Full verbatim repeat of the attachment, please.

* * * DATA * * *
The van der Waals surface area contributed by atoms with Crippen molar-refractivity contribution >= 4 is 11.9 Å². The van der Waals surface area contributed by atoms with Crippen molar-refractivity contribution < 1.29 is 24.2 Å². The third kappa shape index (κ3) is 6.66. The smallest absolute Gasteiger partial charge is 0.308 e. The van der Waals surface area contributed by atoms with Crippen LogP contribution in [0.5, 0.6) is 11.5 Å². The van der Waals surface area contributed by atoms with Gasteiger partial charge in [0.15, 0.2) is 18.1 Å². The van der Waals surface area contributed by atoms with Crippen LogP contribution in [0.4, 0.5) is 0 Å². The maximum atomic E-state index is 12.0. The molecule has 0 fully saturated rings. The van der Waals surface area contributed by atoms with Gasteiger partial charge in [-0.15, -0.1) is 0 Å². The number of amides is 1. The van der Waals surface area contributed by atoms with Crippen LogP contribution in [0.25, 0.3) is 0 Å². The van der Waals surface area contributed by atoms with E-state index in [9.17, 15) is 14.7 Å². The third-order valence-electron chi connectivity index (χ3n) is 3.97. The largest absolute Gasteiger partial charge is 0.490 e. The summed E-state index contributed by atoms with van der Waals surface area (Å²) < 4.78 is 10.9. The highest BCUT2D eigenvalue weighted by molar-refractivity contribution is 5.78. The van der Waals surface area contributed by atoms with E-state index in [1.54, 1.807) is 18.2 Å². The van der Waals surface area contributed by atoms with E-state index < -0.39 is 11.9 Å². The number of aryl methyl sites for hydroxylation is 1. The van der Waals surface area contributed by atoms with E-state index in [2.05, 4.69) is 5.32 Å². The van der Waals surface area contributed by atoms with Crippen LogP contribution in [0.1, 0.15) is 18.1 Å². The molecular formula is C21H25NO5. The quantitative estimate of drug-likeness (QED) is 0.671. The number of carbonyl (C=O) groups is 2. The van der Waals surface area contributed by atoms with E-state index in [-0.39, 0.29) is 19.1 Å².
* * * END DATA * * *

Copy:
The van der Waals surface area contributed by atoms with Crippen molar-refractivity contribution >= 4 is 11.9 Å². The van der Waals surface area contributed by atoms with Crippen molar-refractivity contribution < 1.29 is 24.2 Å². The third kappa shape index (κ3) is 6.66. The smallest absolute Gasteiger partial charge is 0.308 e. The van der Waals surface area contributed by atoms with Crippen LogP contribution in [0.5, 0.6) is 11.5 Å². The van der Waals surface area contributed by atoms with Gasteiger partial charge in [0.15, 0.2) is 18.1 Å². The van der Waals surface area contributed by atoms with Crippen LogP contribution in [0.4, 0.5) is 0 Å². The maximum atomic E-state index is 12.0. The molecule has 0 fully saturated rings. The van der Waals surface area contributed by atoms with Gasteiger partial charge in [-0.15, -0.1) is 0 Å². The number of amides is 1. The van der Waals surface area contributed by atoms with Crippen LogP contribution in [0.25, 0.3) is 0 Å². The van der Waals surface area contributed by atoms with E-state index in [9.17, 15) is 14.7 Å². The third-order valence-electron chi connectivity index (χ3n) is 3.97. The largest absolute Gasteiger partial charge is 0.490 e. The summed E-state index contributed by atoms with van der Waals surface area (Å²) < 4.78 is 10.9. The highest BCUT2D eigenvalue weighted by molar-refractivity contribution is 5.78. The van der Waals surface area contributed by atoms with E-state index in [1.54, 1.807) is 18.2 Å². The van der Waals surface area contributed by atoms with E-state index < -0.39 is 11.9 Å². The number of aryl methyl sites for hydroxylation is 1. The van der Waals surface area contributed by atoms with E-state index in [2.05, 4.69) is 5.32 Å². The van der Waals surface area contributed by atoms with Crippen LogP contribution in [0.1, 0.15) is 18.1 Å². The molecular formula is C21H25NO5. The quantitative estimate of drug-likeness (QED) is 0.671. The number of carbonyl (C=O) groups is 2. The van der Waals surface area contributed by atoms with E-state index in [-0.39, 0.29) is 19.1 Å².